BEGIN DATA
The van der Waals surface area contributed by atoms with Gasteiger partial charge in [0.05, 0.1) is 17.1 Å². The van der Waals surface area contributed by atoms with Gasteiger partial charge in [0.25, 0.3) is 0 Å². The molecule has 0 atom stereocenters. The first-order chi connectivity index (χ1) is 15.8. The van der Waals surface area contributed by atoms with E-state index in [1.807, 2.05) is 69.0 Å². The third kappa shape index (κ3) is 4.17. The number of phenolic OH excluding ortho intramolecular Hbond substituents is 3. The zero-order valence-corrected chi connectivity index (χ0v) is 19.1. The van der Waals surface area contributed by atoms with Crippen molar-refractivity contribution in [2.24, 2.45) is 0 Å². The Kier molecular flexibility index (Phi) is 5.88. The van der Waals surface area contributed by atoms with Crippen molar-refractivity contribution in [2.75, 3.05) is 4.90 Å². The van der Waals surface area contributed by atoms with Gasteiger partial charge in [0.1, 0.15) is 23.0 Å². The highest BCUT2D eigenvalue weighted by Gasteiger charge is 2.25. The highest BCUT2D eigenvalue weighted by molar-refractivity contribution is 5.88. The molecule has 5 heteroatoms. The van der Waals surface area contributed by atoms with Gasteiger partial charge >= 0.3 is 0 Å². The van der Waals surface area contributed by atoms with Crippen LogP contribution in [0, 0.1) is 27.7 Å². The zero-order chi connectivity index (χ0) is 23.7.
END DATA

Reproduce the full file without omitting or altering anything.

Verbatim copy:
The van der Waals surface area contributed by atoms with Gasteiger partial charge in [0.05, 0.1) is 17.1 Å². The van der Waals surface area contributed by atoms with Gasteiger partial charge in [0.25, 0.3) is 0 Å². The molecule has 0 atom stereocenters. The first-order chi connectivity index (χ1) is 15.8. The van der Waals surface area contributed by atoms with E-state index in [1.807, 2.05) is 69.0 Å². The third kappa shape index (κ3) is 4.17. The number of phenolic OH excluding ortho intramolecular Hbond substituents is 3. The zero-order valence-corrected chi connectivity index (χ0v) is 19.1. The van der Waals surface area contributed by atoms with Crippen molar-refractivity contribution in [2.24, 2.45) is 0 Å². The Kier molecular flexibility index (Phi) is 5.88. The van der Waals surface area contributed by atoms with Crippen molar-refractivity contribution in [2.75, 3.05) is 4.90 Å². The van der Waals surface area contributed by atoms with Gasteiger partial charge in [0.1, 0.15) is 23.0 Å². The highest BCUT2D eigenvalue weighted by Gasteiger charge is 2.25. The highest BCUT2D eigenvalue weighted by molar-refractivity contribution is 5.88. The molecule has 5 heteroatoms. The van der Waals surface area contributed by atoms with Gasteiger partial charge >= 0.3 is 0 Å². The van der Waals surface area contributed by atoms with Crippen LogP contribution in [0, 0.1) is 27.7 Å². The zero-order chi connectivity index (χ0) is 23.7.